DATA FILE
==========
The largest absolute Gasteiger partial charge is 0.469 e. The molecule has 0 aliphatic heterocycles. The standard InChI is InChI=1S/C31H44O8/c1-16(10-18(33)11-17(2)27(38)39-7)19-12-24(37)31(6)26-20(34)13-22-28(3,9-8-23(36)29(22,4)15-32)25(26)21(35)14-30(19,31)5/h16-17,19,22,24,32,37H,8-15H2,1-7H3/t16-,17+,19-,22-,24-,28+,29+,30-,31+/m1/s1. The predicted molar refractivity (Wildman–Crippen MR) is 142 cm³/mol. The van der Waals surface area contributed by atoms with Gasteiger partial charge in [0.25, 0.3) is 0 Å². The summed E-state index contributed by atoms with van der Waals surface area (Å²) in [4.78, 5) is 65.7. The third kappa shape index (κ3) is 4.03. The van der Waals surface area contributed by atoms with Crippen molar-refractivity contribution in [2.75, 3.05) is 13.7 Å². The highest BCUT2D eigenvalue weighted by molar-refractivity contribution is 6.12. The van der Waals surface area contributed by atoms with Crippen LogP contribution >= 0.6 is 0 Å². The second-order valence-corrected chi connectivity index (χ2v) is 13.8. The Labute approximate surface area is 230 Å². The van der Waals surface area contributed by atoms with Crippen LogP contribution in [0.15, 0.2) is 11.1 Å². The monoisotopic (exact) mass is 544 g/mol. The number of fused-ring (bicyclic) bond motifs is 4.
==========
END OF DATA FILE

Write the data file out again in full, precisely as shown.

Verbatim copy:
The largest absolute Gasteiger partial charge is 0.469 e. The molecule has 0 aliphatic heterocycles. The standard InChI is InChI=1S/C31H44O8/c1-16(10-18(33)11-17(2)27(38)39-7)19-12-24(37)31(6)26-20(34)13-22-28(3,9-8-23(36)29(22,4)15-32)25(26)21(35)14-30(19,31)5/h16-17,19,22,24,32,37H,8-15H2,1-7H3/t16-,17+,19-,22-,24-,28+,29+,30-,31+/m1/s1. The predicted molar refractivity (Wildman–Crippen MR) is 142 cm³/mol. The van der Waals surface area contributed by atoms with Gasteiger partial charge in [0.25, 0.3) is 0 Å². The summed E-state index contributed by atoms with van der Waals surface area (Å²) in [4.78, 5) is 65.7. The third kappa shape index (κ3) is 4.03. The van der Waals surface area contributed by atoms with Crippen molar-refractivity contribution in [2.75, 3.05) is 13.7 Å². The highest BCUT2D eigenvalue weighted by molar-refractivity contribution is 6.12. The van der Waals surface area contributed by atoms with Crippen LogP contribution >= 0.6 is 0 Å². The second-order valence-corrected chi connectivity index (χ2v) is 13.8. The Labute approximate surface area is 230 Å². The van der Waals surface area contributed by atoms with Crippen LogP contribution in [0.15, 0.2) is 11.1 Å². The monoisotopic (exact) mass is 544 g/mol. The number of fused-ring (bicyclic) bond motifs is 4.